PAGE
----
By Keith T. Reed
Special to the AFRO
The family of a Black man killed by a former Prince George’s County police officer while handcuffed from behind will receive a record settlement from the county, the family’s attorney announced September 28. Prince George’s County officials agreed to pay $20 million to the family of William Green, “the largest settlement ever between a Maryland local government and relatives of someone killed by police in their jurisdiction,” said William H. “Billy” Murphy Jr., the Baltimore lawyer representing Green’s family.
Green, a 43-year-old father of two, who worked as a dispatcher for a local bus company and was renowned for his skills as a grill master, lived in Washington before being slain while in police custody this past January. His death didn’t receive national attention even as it shared the hallmarks of more infamous police killings like Breonna Taylor, George Floyd and Freddie Gray. In addition to the unprecedented financial settlement, the case also put a light on misconduct and internal conflict in the Prince George’s police department, which patrols what is regarded as the most affluent majority African American county in the nation.
“This settlement is an acknowledgment of the massive harm done to Mr. Green’s family and a reminder that justice requires vigilance even when the victim’s name doesn’t become a hashtag,” Murphy said in an interview. “William Green’s family will never be made whole, so we have to work to make sure another family won’t suffer a loss like theirs.”
Murphy noted that the settlement was reached without filing a lawsuit on behalf of Green’s family, a result, he said, of his firm’s research into the background of the former officer, Michael Owen Jr. and diligent negotiations with county officials.
“Taking this to federal court didn’t make sense for either side,” Murphy said. “This guy was a mess,” he said of Owen.
Green’s killing bears similarities to other police shootings in recent memory. It began with a police interaction that should have been routine, much like the stop that ended in the death of George Floyd. It also involved a Black civilian who was not only unarmed but had already been handcuffed and detained, like Freddie Gray. Similarly, Murphy represented Gray’s relatives in a civil lawsuit that ended in a $12 million settlement with the city of Baltimore.
But Green’s case also bore significant differences in that it lacked a viral video of the incident, as in Floyd’s case and it didn’t spark mass protests like those that have roiled cities across the country in response to Taylor’s death. And most significantly, it almost immediately resulted in Owen being charged with second degree murder.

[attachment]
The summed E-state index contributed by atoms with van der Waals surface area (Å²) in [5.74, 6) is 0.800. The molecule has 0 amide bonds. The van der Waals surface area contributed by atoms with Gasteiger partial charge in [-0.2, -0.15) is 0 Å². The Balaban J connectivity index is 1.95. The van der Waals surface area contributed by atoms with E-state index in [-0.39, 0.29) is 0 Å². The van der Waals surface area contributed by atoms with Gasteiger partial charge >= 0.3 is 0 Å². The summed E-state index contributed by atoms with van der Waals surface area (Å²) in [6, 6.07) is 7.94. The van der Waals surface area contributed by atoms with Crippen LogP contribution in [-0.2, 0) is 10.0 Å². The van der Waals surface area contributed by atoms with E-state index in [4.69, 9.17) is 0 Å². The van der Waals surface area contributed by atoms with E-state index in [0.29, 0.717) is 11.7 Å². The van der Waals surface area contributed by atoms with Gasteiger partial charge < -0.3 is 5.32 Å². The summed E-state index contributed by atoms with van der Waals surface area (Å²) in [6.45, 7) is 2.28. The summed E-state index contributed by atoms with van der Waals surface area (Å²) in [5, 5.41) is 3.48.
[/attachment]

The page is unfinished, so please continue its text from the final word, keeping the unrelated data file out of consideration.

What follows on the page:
Green was killed by six shots fired from Owen’s service weapon as Green sat handcuffed in the front seat of Owen’s police cruiser. Green was unarmed and had been taken from his car, detained minutes earlier and placed in the cruiser to await drug and alcohol analysis at the scene of an accident. Green was suspected of striking several cars in the Temple Hills area while driving under the influence. Residents of the neighborhood called police, and Owen was among those who responded.
Owen originally told his supervisors that Green had tried to take his gun. But within 24 hours of the shooting, former PG County police chief Hank Stawinski ordered the former officer’s arrest, saying he believed the shooting rose to the level of a crime and couldn’t offer a reasonable explanation for the use of force.
“County Executive Alsobrooks’ decisive actions are what we need to see in egregious cases like these. She and her team did not waste any time getting this officer off the street, charging him and now compensating this family for the loss of William Green. Today, she is again sending a message that we all should applaud, ‘Black Lives Matter,’” said Murphy.
Ironically, Green’s death foreshadowed a larger upheaval for Stawinski and the entire department he led. It was later revealed that the department’s early warning system, designed to track problematic incidents or patterns of behavior which might signal an officer who needs help, failed to alert officials to problems with Owen. He had previously been involved in at least two other shootings, one of which was fatal.
Stawkinski also faced allegations of racial bias inside his department, which has been embroiled since 2018 in a federal lawsuit alleging harsher discipline and disparate treatment for minority officers. Facing pressure from groups including the ACLU of Maryland, as well as a looming no-confidence vote from officers, he resigned in June.
Murphy says he’ll continue monitoring Prince George’s and other departments despite the settlement negotiated for Green’s family. Families in other cases have received financial compensation for the deaths of their relatives, but often departments have been able to avoid large penalties that discourage future incidents. “Some of these settlements are valueless to the point of absurdity,” he said, adding that his hope was the size of the Green settlement would have the opposite effect. “When a settlement is very low, it causes a situation where the regulations are regularly ignored. We don’t want to see that here.”
This article has been corrected to reflect that the race of the former Prince George’s County officer was not “white”.